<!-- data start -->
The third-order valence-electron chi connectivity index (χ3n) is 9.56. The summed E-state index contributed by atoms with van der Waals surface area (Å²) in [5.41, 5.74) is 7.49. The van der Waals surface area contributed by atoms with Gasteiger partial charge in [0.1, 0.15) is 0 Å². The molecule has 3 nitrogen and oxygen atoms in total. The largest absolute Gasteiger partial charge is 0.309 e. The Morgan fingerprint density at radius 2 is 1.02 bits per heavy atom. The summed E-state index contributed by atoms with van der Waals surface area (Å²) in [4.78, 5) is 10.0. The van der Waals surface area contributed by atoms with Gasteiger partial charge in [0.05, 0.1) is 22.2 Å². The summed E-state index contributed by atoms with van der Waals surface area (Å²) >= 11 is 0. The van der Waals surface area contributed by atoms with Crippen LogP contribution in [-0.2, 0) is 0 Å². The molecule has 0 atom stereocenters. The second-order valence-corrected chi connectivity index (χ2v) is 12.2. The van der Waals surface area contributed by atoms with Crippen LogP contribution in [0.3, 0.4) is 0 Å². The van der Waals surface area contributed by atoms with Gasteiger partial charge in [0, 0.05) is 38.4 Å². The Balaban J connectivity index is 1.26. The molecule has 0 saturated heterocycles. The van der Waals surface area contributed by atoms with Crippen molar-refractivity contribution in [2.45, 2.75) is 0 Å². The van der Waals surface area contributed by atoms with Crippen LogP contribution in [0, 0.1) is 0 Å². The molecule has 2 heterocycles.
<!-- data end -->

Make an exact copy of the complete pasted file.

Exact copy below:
The third-order valence-electron chi connectivity index (χ3n) is 9.56. The summed E-state index contributed by atoms with van der Waals surface area (Å²) in [5.41, 5.74) is 7.49. The van der Waals surface area contributed by atoms with Gasteiger partial charge in [0.1, 0.15) is 0 Å². The molecule has 3 nitrogen and oxygen atoms in total. The largest absolute Gasteiger partial charge is 0.309 e. The Morgan fingerprint density at radius 2 is 1.02 bits per heavy atom. The summed E-state index contributed by atoms with van der Waals surface area (Å²) in [4.78, 5) is 10.0. The van der Waals surface area contributed by atoms with Gasteiger partial charge in [0.05, 0.1) is 22.2 Å². The summed E-state index contributed by atoms with van der Waals surface area (Å²) >= 11 is 0. The van der Waals surface area contributed by atoms with Crippen LogP contribution in [-0.2, 0) is 0 Å². The molecule has 0 atom stereocenters. The second-order valence-corrected chi connectivity index (χ2v) is 12.2. The van der Waals surface area contributed by atoms with Crippen LogP contribution in [0.3, 0.4) is 0 Å². The van der Waals surface area contributed by atoms with Gasteiger partial charge in [0, 0.05) is 38.4 Å². The Balaban J connectivity index is 1.26. The molecule has 0 saturated heterocycles. The van der Waals surface area contributed by atoms with Crippen molar-refractivity contribution in [2.45, 2.75) is 0 Å². The van der Waals surface area contributed by atoms with Crippen LogP contribution in [0, 0.1) is 0 Å². The molecule has 2 heterocycles.